Worrier’s Hymn

There once was an old man with a red canoe,

When hurting, he took himself and his boat out lacking a crew.

He took his pains out on the water and into his journal,

But made the mistake of considering them eternal.

In late July he found himself down and decided to get lost,

he pushed his boat out further and further, not thinking of the cost.

Devoured by his troubles, he didn’t realize there was no sight of land,

He sat curled up without a companion or compass on hand.

He never looked around but just sulked in heat and desolation,

When worrying, he didn’t let a thing break his concentration.

The man then noticed that he had been out for four days,

It was the thirst of his body that shook him out of his haze.

By the time he had realized what he had done,

He had already begun to feel the beating of the sun.

All the vitality in his body had dried,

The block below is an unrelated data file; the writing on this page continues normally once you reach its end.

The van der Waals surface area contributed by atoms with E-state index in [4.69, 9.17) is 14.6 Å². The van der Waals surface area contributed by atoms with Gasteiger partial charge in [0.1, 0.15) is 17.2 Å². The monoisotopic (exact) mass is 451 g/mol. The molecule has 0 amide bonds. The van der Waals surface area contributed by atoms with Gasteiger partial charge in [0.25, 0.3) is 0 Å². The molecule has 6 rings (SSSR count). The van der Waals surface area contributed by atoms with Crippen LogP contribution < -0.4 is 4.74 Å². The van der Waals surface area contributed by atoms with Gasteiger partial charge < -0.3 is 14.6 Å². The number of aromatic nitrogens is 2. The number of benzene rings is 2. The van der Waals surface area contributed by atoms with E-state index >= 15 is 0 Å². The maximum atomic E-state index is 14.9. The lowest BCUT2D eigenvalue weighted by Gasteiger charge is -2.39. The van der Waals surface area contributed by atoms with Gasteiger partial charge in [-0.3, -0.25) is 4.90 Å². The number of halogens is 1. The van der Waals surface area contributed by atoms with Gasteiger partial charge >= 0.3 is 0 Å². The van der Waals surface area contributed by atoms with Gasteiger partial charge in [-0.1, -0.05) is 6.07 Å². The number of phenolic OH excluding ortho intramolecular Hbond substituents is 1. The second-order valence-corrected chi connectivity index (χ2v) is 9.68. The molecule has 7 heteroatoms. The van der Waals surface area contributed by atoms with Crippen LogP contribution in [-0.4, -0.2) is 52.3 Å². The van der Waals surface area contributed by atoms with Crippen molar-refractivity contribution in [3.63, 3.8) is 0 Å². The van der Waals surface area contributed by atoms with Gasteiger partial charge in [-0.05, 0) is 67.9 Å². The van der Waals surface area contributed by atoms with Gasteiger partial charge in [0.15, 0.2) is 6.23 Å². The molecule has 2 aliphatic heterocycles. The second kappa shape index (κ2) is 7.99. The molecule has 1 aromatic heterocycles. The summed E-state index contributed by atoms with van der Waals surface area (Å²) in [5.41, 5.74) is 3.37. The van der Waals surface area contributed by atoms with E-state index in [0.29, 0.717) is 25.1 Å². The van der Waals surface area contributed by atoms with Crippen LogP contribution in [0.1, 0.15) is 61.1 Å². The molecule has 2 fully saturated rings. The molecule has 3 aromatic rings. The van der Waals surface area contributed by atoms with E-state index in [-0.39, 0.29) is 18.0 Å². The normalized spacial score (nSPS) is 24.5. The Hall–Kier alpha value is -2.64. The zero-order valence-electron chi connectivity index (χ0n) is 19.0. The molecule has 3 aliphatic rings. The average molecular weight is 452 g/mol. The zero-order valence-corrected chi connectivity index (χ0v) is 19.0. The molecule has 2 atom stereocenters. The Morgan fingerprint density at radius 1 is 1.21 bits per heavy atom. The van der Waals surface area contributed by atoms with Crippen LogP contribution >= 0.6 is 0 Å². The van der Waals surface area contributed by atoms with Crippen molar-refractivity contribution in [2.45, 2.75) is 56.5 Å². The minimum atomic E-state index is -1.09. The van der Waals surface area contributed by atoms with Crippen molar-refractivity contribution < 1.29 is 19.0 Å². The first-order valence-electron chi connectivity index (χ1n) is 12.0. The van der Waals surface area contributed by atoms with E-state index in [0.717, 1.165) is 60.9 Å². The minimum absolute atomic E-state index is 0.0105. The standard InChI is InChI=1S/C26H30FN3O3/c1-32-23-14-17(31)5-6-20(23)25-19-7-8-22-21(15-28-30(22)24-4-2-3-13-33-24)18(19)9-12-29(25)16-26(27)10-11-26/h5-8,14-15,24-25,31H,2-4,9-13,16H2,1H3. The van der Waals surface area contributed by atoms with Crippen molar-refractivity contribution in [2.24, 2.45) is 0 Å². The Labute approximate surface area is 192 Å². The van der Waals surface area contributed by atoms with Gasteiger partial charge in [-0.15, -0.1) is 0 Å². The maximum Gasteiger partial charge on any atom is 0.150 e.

And there was not a tear’s worth of water left to be cried.

The salt of the ocean had extracted everything,

Even the finger fat that held his wedding ring.

The lines drawn in his hands became deeper,

As he looked to God to become his next keeper.

The wrinkles around his stale eyes became red,

As if to warn about his sickening head.

Apollo had been silently drying him up,

He reached for his knapsack but had no use for his cup.

Plato said: “And at last he will be able to see the sun.”

I say only despair for the worrier can be won.

The planks of his canoe began to crack,

And he sank with it until the ocean turned black.

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